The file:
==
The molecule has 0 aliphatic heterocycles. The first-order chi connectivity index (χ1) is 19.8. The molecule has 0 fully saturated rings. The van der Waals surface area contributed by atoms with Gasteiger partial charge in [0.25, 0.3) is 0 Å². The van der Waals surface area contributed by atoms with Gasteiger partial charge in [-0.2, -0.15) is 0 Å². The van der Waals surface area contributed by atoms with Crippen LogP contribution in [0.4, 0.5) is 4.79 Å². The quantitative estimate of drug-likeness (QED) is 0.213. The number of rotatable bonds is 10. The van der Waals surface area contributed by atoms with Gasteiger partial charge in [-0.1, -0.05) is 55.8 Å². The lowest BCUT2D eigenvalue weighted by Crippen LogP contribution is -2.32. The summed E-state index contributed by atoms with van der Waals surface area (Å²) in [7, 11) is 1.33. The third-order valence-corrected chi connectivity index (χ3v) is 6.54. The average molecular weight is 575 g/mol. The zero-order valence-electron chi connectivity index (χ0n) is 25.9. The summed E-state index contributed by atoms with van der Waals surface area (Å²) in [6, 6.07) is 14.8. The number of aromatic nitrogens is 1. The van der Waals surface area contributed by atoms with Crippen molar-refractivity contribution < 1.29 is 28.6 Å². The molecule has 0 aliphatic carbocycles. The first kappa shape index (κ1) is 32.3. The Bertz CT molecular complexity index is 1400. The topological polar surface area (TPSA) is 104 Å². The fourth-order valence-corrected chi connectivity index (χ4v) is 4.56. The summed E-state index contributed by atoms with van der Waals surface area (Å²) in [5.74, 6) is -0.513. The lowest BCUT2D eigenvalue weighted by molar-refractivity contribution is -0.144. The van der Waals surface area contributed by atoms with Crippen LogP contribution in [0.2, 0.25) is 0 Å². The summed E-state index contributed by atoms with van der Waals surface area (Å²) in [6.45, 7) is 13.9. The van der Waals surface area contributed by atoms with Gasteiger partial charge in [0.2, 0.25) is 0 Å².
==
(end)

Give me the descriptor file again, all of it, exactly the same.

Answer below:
The molecule has 0 aliphatic heterocycles. The first-order chi connectivity index (χ1) is 19.8. The molecule has 0 fully saturated rings. The van der Waals surface area contributed by atoms with Gasteiger partial charge in [0.25, 0.3) is 0 Å². The van der Waals surface area contributed by atoms with Gasteiger partial charge in [-0.2, -0.15) is 0 Å². The van der Waals surface area contributed by atoms with Crippen LogP contribution in [0.4, 0.5) is 4.79 Å². The quantitative estimate of drug-likeness (QED) is 0.213. The number of rotatable bonds is 10. The van der Waals surface area contributed by atoms with Gasteiger partial charge in [-0.1, -0.05) is 55.8 Å². The lowest BCUT2D eigenvalue weighted by Crippen LogP contribution is -2.32. The summed E-state index contributed by atoms with van der Waals surface area (Å²) in [7, 11) is 1.33. The third-order valence-corrected chi connectivity index (χ3v) is 6.54. The average molecular weight is 575 g/mol. The zero-order valence-electron chi connectivity index (χ0n) is 25.9. The summed E-state index contributed by atoms with van der Waals surface area (Å²) in [6, 6.07) is 14.8. The number of aromatic nitrogens is 1. The van der Waals surface area contributed by atoms with Crippen molar-refractivity contribution < 1.29 is 28.6 Å². The molecule has 0 aliphatic carbocycles. The first kappa shape index (κ1) is 32.3. The Bertz CT molecular complexity index is 1400. The topological polar surface area (TPSA) is 104 Å². The fourth-order valence-corrected chi connectivity index (χ4v) is 4.56. The summed E-state index contributed by atoms with van der Waals surface area (Å²) in [5.74, 6) is -0.513. The lowest BCUT2D eigenvalue weighted by molar-refractivity contribution is -0.144. The van der Waals surface area contributed by atoms with Crippen LogP contribution in [0.2, 0.25) is 0 Å². The summed E-state index contributed by atoms with van der Waals surface area (Å²) in [6.45, 7) is 13.9. The van der Waals surface area contributed by atoms with Gasteiger partial charge in [0.2, 0.25) is 0 Å².